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Feeling the desire to travel to far flung places? We have a selection of titles to satisfy your wanderlust. Whether you’re planning a great adventure or reading about your favourite parts of the world, have a browse of our Travel selection.
I could just write something like gorgeous or sumptuous and leave it at that but perhaps I should elaborate on this paen of praise showcasing the best Railway architecture in Britain. It’s not all high Victorian, the book also includes the new – and glad I am to see we have some new architecture worthy of inclusion. And not all has been saved – think of the Euston Arch for one but there is enough here to spur thoughts of instant visits and appreciation of such gems as Glasgow and the unusual Art Deco Leamington Spa. Good linking text as ever from Simon Jenkins and I’d praise the photographer(s) too if only their names were included. ~ Sue Baker Like for Like Reading London’s Historical Railway Stations Through Time by John Christopher Paul Atterbury’s Railway Collection by Paul Atterbury
When eighty-one-year-old Jay Mendelsohn decides to enrol in the undergraduate seminar on the Odyssey that his son Daniel teaches at Bard College, the two find themselves on an adventure as profoundly emotional as it is intellectual. For Jay, a retired research scientist who sees the world through a mathematician's unforgiving eyes, this return to the classroom is his `one last chance' to learn about the great literature he'd neglected in his youth - and, even more, a final opportunity to understand his son. But through the sometimes-uncomfortable months that follow, as the two men explore Homer's great work together - first in the classroom, where Jay persistently challenges his son's interpretations, and then during a surprise-filled Mediterranean journey retracing Odysseus' legendary voyages - it becomes clear that Daniel has much to learn, too: for Jay's responses to both the text and the travels gradually uncover long-buried secrets that allow the son to understand his difficult father at last. As this intricately woven memoir builds to its wrenching climax, Mendelsohn's narrative comes to echo The Odyssey itself, with its timeless themes of deception and recognition, marriage and children, the pleasures of travel and the meaning of home.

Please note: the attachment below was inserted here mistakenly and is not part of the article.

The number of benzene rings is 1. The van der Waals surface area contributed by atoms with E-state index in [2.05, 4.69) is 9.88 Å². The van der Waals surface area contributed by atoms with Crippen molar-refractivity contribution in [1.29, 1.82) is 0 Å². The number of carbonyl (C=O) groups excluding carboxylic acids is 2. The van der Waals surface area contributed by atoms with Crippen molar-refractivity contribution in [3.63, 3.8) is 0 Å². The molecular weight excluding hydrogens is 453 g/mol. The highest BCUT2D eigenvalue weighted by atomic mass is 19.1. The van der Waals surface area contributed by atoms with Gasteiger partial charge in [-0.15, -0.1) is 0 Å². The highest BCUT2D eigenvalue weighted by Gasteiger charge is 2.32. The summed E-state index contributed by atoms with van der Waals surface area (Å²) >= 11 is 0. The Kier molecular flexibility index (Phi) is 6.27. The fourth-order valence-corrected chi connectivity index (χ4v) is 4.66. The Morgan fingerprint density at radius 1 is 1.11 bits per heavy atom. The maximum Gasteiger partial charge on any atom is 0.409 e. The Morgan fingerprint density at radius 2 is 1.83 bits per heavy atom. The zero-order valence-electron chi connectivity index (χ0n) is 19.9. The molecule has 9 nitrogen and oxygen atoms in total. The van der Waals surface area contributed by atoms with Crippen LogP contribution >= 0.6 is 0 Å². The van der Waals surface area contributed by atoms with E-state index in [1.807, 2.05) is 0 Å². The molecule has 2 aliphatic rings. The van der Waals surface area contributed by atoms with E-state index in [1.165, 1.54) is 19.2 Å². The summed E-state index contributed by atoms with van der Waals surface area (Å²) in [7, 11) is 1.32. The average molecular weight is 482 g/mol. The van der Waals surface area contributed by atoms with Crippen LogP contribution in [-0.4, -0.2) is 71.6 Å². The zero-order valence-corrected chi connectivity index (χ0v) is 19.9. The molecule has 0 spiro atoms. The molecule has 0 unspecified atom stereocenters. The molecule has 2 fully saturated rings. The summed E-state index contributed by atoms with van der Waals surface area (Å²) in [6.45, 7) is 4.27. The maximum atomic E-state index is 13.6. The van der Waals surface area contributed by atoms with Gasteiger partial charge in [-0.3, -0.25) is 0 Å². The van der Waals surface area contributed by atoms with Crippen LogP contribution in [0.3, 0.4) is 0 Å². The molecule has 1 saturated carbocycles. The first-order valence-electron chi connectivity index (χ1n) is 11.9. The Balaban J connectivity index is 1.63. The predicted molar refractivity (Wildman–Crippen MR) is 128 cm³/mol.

If you’re heading to Oslo to soak up some seasonal Scandi atmosphere, then do yourself a favour and get yourself a copy of this compact guidebook before you go! It’s a clearly laid-out, quick reference tool that gets to the heart of the city’s top attractions, including the Viking Ship Museum, the Opera House, the Nobel Peace Center and fabulous Frogner Park. Of particular interest to winter travellers is the excellent coverage of Marka, the spectacular forested hills that surround the city. This guide tells you how to get there, and what to do when you reach this true winter wonderland, from walking and hiking, to cycling and skiing. If you have time to travel further even afield, you might also like to check out the Insight Pocket Guide to Norway.
Hugh Thomson's previous journeys have resulted in acclaimed books on Peru, Mexico and the Indian Himalaya, and more recently on southern England for the prize-winning The Green Road into the Trees. As he crosses the north, he combines his trademark wit and insight with a lyrical intensity about the history and the landscape; and it is his encounters with the people he meets along the way which bring that landscape to life in a manner few other contemporary travel writers attempt.